John Harrison

Today is the anniversary of both the birth (1693) and the death (1776) of John Harrison. Harrison was a clock maker that figured out how to accurately determine longitude.

Mariners had been able to determine latitude, but not longitude. Because of this, they could not actually determine their location while at sea. This was a major problem. The British Parliament established a large monetary reward for the solution. The scientific minds of the day figured that the solution would be astronomical. Harrison decided to approach it as a time keeping problem. Even though he solved the problem, the scientists and politicians refused to recognize his accomplishment. They made him do extra work before they would declare him the winner of the prize. After waiting years, Harrison finally appealed to King George III. The King conducted his own experiments and declared that Harrison had achieved what had been required. Harrison received £8,750, but never received the official award. He died 3 years later on his 83th birthday.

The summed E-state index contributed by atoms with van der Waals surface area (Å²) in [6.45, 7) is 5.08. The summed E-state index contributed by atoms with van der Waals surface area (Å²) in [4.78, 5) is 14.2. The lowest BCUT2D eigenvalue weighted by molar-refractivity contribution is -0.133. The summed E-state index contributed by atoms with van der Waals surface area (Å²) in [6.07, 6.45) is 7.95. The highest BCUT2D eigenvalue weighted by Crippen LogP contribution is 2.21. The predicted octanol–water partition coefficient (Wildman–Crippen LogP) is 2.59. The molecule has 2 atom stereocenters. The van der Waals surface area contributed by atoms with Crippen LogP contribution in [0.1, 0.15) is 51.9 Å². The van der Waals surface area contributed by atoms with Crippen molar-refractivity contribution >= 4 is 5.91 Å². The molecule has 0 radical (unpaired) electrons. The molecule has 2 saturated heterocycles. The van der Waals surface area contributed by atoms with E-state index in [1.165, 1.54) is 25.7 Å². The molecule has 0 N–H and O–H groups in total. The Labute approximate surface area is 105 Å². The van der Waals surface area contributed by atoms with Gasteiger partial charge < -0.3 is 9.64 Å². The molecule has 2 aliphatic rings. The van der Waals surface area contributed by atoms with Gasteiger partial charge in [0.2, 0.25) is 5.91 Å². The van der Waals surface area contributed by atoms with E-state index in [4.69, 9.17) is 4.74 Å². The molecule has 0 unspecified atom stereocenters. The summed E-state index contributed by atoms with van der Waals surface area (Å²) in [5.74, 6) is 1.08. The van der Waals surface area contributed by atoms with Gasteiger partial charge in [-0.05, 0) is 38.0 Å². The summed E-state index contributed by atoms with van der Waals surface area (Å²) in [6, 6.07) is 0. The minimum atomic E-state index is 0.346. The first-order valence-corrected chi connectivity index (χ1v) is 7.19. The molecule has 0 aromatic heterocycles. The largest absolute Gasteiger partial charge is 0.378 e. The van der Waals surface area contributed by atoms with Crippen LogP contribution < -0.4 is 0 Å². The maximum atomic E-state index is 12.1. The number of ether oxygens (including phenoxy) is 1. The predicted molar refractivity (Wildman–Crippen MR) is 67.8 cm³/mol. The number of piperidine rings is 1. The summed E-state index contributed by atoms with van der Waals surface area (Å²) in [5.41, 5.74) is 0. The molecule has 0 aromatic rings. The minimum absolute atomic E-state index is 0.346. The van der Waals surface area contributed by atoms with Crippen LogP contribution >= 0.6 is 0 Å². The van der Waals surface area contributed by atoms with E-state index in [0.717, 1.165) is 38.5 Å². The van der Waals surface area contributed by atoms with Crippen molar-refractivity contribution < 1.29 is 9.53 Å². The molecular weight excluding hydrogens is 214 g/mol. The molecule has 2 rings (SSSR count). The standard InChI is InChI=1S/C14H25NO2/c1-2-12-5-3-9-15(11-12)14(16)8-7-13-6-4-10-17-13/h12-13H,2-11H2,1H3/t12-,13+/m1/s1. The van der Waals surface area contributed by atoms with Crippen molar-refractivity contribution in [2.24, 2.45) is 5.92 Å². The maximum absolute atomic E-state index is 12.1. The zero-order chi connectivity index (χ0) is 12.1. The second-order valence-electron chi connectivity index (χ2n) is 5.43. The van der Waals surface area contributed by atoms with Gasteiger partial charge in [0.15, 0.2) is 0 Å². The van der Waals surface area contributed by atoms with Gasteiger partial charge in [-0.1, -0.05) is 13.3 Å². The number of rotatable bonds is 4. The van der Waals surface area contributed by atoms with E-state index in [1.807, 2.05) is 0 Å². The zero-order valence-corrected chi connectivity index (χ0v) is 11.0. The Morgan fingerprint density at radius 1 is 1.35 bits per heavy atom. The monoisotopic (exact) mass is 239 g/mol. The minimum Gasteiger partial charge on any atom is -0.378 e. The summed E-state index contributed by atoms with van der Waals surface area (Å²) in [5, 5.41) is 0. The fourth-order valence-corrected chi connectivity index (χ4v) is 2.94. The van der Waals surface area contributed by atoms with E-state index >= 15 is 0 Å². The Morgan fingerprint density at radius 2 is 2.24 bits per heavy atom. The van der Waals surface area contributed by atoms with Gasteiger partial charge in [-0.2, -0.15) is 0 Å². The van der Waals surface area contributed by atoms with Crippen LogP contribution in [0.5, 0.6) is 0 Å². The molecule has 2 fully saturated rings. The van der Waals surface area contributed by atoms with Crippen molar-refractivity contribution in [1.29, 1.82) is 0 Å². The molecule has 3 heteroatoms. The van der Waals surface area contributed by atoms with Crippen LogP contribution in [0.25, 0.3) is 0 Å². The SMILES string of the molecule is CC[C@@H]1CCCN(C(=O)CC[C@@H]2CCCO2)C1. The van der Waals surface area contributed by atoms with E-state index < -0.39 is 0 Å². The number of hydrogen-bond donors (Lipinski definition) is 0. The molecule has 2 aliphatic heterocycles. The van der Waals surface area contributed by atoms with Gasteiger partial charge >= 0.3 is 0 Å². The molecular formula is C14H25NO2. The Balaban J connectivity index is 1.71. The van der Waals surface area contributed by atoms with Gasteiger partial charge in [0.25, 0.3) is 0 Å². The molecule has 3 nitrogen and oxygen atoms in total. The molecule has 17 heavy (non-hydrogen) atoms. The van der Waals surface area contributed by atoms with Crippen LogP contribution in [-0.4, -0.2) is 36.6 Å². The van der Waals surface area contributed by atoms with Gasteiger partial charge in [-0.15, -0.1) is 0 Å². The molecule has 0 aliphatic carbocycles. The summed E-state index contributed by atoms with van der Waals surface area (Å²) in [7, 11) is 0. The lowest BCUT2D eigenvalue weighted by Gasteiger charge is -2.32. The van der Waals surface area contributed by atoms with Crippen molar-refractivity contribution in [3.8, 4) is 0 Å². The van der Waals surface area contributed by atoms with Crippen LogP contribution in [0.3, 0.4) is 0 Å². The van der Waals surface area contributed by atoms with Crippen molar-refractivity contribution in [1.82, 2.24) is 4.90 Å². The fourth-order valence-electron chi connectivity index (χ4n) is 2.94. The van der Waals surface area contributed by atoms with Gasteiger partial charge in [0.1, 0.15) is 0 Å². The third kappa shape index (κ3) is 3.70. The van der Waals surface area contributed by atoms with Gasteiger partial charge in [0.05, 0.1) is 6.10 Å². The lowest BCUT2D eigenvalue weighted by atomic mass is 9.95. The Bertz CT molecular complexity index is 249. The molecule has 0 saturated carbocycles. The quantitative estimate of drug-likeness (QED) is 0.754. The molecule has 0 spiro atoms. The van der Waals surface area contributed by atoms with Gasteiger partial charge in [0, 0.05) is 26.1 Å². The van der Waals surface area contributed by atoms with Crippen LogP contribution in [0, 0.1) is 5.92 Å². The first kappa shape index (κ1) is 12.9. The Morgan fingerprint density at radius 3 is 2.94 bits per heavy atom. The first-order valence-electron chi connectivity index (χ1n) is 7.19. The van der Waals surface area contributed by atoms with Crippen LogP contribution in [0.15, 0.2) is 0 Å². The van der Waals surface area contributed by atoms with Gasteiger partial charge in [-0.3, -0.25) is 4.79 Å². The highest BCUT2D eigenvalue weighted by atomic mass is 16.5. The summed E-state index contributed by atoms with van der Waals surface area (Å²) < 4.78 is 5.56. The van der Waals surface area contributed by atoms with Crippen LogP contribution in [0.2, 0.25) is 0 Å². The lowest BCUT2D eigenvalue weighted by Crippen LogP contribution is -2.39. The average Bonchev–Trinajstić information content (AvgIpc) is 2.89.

Harrison’s story is recounted in the excellent book, Longitude: The True Story of a Lone Genius Who Solved the Greatest Scientific Problem of His Time, and also was told in a dramatic television show shown in the United States on A&E.

One of the best lessons of Harrison’s story is that the solutions to problems may not be found where we are looking. Not only could the “experts” of the day not solve the problem, but were also incapable of seeing the answer once it was solved because it didn’t conform to the answer they were expecting. Sometimes we need to search the unexpected to find solutions to our problems.

Another lesson is not to judge the quality of a person’s thoughts or actions by who you think they are. Let their actions speak for themselves. The scientists refused to think that a “mere” clockmaker could solve a problem that the “great” minds of the day could not solve.

Below are photos of 3 of Harrison’s time pieces, each an improvement on the model before.


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